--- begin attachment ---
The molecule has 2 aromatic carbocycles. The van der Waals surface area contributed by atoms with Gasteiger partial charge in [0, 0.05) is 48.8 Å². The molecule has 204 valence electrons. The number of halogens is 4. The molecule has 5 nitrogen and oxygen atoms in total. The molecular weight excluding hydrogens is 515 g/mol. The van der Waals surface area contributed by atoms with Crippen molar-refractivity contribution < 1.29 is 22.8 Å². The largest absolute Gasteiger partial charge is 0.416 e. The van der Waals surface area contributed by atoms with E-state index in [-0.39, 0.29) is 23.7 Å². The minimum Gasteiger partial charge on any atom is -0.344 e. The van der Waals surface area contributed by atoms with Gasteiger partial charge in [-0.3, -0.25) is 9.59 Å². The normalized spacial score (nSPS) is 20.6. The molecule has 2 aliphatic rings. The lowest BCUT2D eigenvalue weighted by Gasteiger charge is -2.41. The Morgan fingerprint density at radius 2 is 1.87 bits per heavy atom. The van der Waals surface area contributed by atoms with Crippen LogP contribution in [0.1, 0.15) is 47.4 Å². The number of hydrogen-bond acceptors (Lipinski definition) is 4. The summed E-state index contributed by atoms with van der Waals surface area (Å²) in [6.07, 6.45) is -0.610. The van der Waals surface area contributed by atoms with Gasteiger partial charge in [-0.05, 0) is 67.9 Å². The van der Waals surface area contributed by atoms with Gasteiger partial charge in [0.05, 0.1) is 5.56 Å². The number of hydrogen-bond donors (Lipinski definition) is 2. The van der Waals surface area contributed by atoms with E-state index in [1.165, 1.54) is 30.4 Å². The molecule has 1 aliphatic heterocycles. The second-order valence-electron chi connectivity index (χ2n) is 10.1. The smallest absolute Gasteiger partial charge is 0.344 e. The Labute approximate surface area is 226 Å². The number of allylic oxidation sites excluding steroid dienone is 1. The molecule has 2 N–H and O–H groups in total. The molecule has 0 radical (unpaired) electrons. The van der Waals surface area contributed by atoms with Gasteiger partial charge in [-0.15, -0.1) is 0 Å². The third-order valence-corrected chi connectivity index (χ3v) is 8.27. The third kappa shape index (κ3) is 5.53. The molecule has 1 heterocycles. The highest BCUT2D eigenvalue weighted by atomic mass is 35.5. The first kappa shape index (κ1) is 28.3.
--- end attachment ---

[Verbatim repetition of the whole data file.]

The molecule has 2 aromatic carbocycles. The van der Waals surface area contributed by atoms with Gasteiger partial charge in [0, 0.05) is 48.8 Å². The molecule has 204 valence electrons. The number of halogens is 4. The molecule has 5 nitrogen and oxygen atoms in total. The molecular weight excluding hydrogens is 515 g/mol. The van der Waals surface area contributed by atoms with Crippen molar-refractivity contribution < 1.29 is 22.8 Å². The largest absolute Gasteiger partial charge is 0.416 e. The van der Waals surface area contributed by atoms with E-state index in [-0.39, 0.29) is 23.7 Å². The minimum Gasteiger partial charge on any atom is -0.344 e. The van der Waals surface area contributed by atoms with Gasteiger partial charge in [-0.3, -0.25) is 9.59 Å². The normalized spacial score (nSPS) is 20.6. The molecule has 2 aliphatic rings. The lowest BCUT2D eigenvalue weighted by Gasteiger charge is -2.41. The Morgan fingerprint density at radius 2 is 1.87 bits per heavy atom. The van der Waals surface area contributed by atoms with Crippen LogP contribution in [0.1, 0.15) is 47.4 Å². The number of hydrogen-bond acceptors (Lipinski definition) is 4. The summed E-state index contributed by atoms with van der Waals surface area (Å²) in [6.07, 6.45) is -0.610. The van der Waals surface area contributed by atoms with Gasteiger partial charge in [-0.05, 0) is 67.9 Å². The van der Waals surface area contributed by atoms with Gasteiger partial charge in [0.05, 0.1) is 5.56 Å². The number of hydrogen-bond donors (Lipinski definition) is 2. The van der Waals surface area contributed by atoms with E-state index in [1.165, 1.54) is 30.4 Å². The molecule has 1 aliphatic heterocycles. The second-order valence-electron chi connectivity index (χ2n) is 10.1. The smallest absolute Gasteiger partial charge is 0.344 e. The Labute approximate surface area is 226 Å². The number of allylic oxidation sites excluding steroid dienone is 1. The molecule has 2 N–H and O–H groups in total. The molecule has 0 radical (unpaired) electrons. The van der Waals surface area contributed by atoms with Gasteiger partial charge in [-0.15, -0.1) is 0 Å². The third-order valence-corrected chi connectivity index (χ3v) is 8.27. The third kappa shape index (κ3) is 5.53. The molecule has 1 heterocycles. The highest BCUT2D eigenvalue weighted by atomic mass is 35.5. The first kappa shape index (κ1) is 28.3.